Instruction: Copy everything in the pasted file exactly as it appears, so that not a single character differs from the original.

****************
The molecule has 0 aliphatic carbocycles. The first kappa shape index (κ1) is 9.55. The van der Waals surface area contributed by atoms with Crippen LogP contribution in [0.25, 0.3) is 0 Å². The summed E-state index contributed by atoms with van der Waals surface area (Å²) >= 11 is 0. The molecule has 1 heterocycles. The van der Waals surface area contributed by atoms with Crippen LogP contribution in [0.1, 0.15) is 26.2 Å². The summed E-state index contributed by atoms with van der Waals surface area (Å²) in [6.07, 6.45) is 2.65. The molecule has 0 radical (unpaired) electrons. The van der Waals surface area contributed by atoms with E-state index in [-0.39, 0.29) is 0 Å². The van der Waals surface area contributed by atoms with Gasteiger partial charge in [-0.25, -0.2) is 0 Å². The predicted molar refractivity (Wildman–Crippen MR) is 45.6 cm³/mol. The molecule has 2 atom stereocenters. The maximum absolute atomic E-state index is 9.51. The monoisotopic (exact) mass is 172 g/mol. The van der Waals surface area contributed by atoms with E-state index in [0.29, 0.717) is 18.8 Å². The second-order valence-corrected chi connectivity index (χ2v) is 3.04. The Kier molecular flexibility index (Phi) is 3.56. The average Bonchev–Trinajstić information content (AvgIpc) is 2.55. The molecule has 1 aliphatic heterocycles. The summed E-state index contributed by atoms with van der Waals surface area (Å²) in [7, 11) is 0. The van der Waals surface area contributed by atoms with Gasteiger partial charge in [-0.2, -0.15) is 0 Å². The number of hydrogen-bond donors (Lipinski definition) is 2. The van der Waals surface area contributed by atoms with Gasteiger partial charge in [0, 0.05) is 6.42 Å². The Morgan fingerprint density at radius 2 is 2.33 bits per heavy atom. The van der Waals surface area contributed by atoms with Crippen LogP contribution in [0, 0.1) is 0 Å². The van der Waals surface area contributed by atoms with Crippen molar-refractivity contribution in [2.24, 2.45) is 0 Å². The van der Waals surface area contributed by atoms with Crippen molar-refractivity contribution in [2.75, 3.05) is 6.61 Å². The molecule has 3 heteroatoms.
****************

The molecule has 0 aliphatic carbocycles. The first kappa shape index (κ1) is 9.55. The van der Waals surface area contributed by atoms with Crippen LogP contribution in [0.25, 0.3) is 0 Å². The summed E-state index contributed by atoms with van der Waals surface area (Å²) >= 11 is 0. The molecule has 1 heterocycles. The van der Waals surface area contributed by atoms with Crippen LogP contribution in [0.1, 0.15) is 26.2 Å². The summed E-state index contributed by atoms with van der Waals surface area (Å²) in [6.07, 6.45) is 2.65. The molecule has 0 radical (unpaired) electrons. The van der Waals surface area contributed by atoms with E-state index in [-0.39, 0.29) is 0 Å². The van der Waals surface area contributed by atoms with Gasteiger partial charge in [-0.25, -0.2) is 0 Å². The predicted molar refractivity (Wildman–Crippen MR) is 45.6 cm³/mol. The molecule has 2 atom stereocenters. The maximum absolute atomic E-state index is 9.51. The monoisotopic (exact) mass is 172 g/mol. The van der Waals surface area contributed by atoms with E-state index in [0.29, 0.717) is 18.8 Å². The second-order valence-corrected chi connectivity index (χ2v) is 3.04. The Kier molecular flexibility index (Phi) is 3.56. The average Bonchev–Trinajstić information content (AvgIpc) is 2.55. The molecule has 1 aliphatic heterocycles. The summed E-state index contributed by atoms with van der Waals surface area (Å²) in [7, 11) is 0. The van der Waals surface area contributed by atoms with Gasteiger partial charge in [-0.2, -0.15) is 0 Å². The number of hydrogen-bond donors (Lipinski definition) is 2. The van der Waals surface area contributed by atoms with Gasteiger partial charge in [0, 0.05) is 6.42 Å². The Morgan fingerprint density at radius 2 is 2.33 bits per heavy atom. The van der Waals surface area contributed by atoms with Crippen LogP contribution in [0, 0.1) is 0 Å². The van der Waals surface area contributed by atoms with Crippen molar-refractivity contribution in [2.24, 2.45) is 0 Å². The van der Waals surface area contributed by atoms with Crippen molar-refractivity contribution in [2.75, 3.05) is 6.61 Å². The molecule has 3 heteroatoms.